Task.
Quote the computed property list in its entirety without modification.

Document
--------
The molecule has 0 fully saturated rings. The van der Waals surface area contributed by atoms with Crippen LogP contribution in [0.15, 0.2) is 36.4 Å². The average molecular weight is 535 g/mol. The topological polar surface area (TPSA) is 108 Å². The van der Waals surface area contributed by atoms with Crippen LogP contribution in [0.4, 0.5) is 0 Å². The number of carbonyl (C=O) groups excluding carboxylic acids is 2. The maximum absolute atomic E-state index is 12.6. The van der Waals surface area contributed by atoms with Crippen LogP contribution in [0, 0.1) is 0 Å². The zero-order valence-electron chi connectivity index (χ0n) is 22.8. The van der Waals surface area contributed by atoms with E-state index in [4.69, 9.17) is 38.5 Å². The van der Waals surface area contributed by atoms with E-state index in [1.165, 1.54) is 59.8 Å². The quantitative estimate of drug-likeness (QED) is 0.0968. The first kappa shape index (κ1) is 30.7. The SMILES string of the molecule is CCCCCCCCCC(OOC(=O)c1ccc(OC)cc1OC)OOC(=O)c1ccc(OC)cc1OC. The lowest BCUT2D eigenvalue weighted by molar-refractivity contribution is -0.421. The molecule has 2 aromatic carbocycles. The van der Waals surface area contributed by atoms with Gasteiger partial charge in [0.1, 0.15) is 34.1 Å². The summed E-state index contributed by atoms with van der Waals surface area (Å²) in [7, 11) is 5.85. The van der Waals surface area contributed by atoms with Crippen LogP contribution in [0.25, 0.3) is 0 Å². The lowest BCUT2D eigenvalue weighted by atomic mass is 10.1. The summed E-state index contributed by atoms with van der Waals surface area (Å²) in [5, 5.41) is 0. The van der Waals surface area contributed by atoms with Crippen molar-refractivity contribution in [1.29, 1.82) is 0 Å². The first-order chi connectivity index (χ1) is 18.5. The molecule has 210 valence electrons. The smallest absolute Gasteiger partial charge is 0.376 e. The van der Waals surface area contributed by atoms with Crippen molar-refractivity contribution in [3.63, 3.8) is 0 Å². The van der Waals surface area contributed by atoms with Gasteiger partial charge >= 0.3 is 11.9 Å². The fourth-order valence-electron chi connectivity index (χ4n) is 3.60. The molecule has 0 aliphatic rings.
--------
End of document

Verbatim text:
The molecule has 0 fully saturated rings. The van der Waals surface area contributed by atoms with Crippen LogP contribution in [0.15, 0.2) is 36.4 Å². The average molecular weight is 535 g/mol. The topological polar surface area (TPSA) is 108 Å². The van der Waals surface area contributed by atoms with Crippen LogP contribution in [0.4, 0.5) is 0 Å². The number of carbonyl (C=O) groups excluding carboxylic acids is 2. The maximum absolute atomic E-state index is 12.6. The van der Waals surface area contributed by atoms with Crippen LogP contribution in [0, 0.1) is 0 Å². The zero-order valence-electron chi connectivity index (χ0n) is 22.8. The van der Waals surface area contributed by atoms with E-state index in [4.69, 9.17) is 38.5 Å². The van der Waals surface area contributed by atoms with E-state index in [1.165, 1.54) is 59.8 Å². The quantitative estimate of drug-likeness (QED) is 0.0968. The first kappa shape index (κ1) is 30.7. The SMILES string of the molecule is CCCCCCCCCC(OOC(=O)c1ccc(OC)cc1OC)OOC(=O)c1ccc(OC)cc1OC. The lowest BCUT2D eigenvalue weighted by molar-refractivity contribution is -0.421. The molecule has 2 aromatic carbocycles. The van der Waals surface area contributed by atoms with Gasteiger partial charge in [0.1, 0.15) is 34.1 Å². The summed E-state index contributed by atoms with van der Waals surface area (Å²) in [7, 11) is 5.85. The van der Waals surface area contributed by atoms with Crippen LogP contribution in [0.25, 0.3) is 0 Å². The lowest BCUT2D eigenvalue weighted by atomic mass is 10.1. The summed E-state index contributed by atoms with van der Waals surface area (Å²) in [5, 5.41) is 0. The van der Waals surface area contributed by atoms with Crippen molar-refractivity contribution in [1.29, 1.82) is 0 Å². The first-order chi connectivity index (χ1) is 18.5. The molecule has 210 valence electrons. The smallest absolute Gasteiger partial charge is 0.376 e. The van der Waals surface area contributed by atoms with Crippen molar-refractivity contribution in [3.63, 3.8) is 0 Å². The van der Waals surface area contributed by atoms with Gasteiger partial charge >= 0.3 is 11.9 Å². The fourth-order valence-electron chi connectivity index (χ4n) is 3.60. The molecule has 0 aliphatic rings.